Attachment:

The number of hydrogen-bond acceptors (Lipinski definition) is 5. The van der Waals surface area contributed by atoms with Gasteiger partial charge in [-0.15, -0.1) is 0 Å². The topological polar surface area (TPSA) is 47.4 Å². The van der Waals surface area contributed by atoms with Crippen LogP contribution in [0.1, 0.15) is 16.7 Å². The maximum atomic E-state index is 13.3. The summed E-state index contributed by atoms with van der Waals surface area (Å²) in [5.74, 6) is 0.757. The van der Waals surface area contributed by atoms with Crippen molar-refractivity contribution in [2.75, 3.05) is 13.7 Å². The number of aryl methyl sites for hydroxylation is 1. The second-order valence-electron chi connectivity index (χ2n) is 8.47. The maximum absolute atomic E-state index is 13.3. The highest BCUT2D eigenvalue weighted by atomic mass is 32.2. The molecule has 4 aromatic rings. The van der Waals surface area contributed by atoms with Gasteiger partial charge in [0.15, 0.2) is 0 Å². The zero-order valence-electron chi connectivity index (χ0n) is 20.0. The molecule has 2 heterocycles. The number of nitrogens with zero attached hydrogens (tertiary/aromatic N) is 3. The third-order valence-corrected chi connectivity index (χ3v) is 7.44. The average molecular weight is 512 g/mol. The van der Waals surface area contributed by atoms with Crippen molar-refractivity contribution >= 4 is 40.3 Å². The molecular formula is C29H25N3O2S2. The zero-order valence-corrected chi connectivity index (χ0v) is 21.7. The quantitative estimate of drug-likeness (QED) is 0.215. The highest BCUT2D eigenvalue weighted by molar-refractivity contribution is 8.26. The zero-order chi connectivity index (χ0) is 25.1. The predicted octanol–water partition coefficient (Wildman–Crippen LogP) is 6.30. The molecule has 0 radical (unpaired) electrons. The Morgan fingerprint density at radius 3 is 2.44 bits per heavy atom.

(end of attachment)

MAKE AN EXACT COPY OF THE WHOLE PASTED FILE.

The number of hydrogen-bond acceptors (Lipinski definition) is 5. The van der Waals surface area contributed by atoms with Gasteiger partial charge in [-0.15, -0.1) is 0 Å². The topological polar surface area (TPSA) is 47.4 Å². The van der Waals surface area contributed by atoms with Crippen LogP contribution in [0.1, 0.15) is 16.7 Å². The maximum atomic E-state index is 13.3. The summed E-state index contributed by atoms with van der Waals surface area (Å²) in [5.74, 6) is 0.757. The van der Waals surface area contributed by atoms with Crippen molar-refractivity contribution in [2.75, 3.05) is 13.7 Å². The number of aryl methyl sites for hydroxylation is 1. The second-order valence-electron chi connectivity index (χ2n) is 8.47. The maximum absolute atomic E-state index is 13.3. The highest BCUT2D eigenvalue weighted by atomic mass is 32.2. The molecule has 4 aromatic rings. The van der Waals surface area contributed by atoms with Gasteiger partial charge in [0.15, 0.2) is 0 Å². The zero-order valence-electron chi connectivity index (χ0n) is 20.0. The molecule has 2 heterocycles. The number of nitrogens with zero attached hydrogens (tertiary/aromatic N) is 3. The third-order valence-corrected chi connectivity index (χ3v) is 7.44. The average molecular weight is 512 g/mol. The van der Waals surface area contributed by atoms with Crippen molar-refractivity contribution >= 4 is 40.3 Å². The molecular formula is C29H25N3O2S2. The zero-order valence-corrected chi connectivity index (χ0v) is 21.7. The quantitative estimate of drug-likeness (QED) is 0.215. The highest BCUT2D eigenvalue weighted by molar-refractivity contribution is 8.26. The zero-order chi connectivity index (χ0) is 25.1. The predicted octanol–water partition coefficient (Wildman–Crippen LogP) is 6.30. The molecule has 0 radical (unpaired) electrons. The Morgan fingerprint density at radius 3 is 2.44 bits per heavy atom.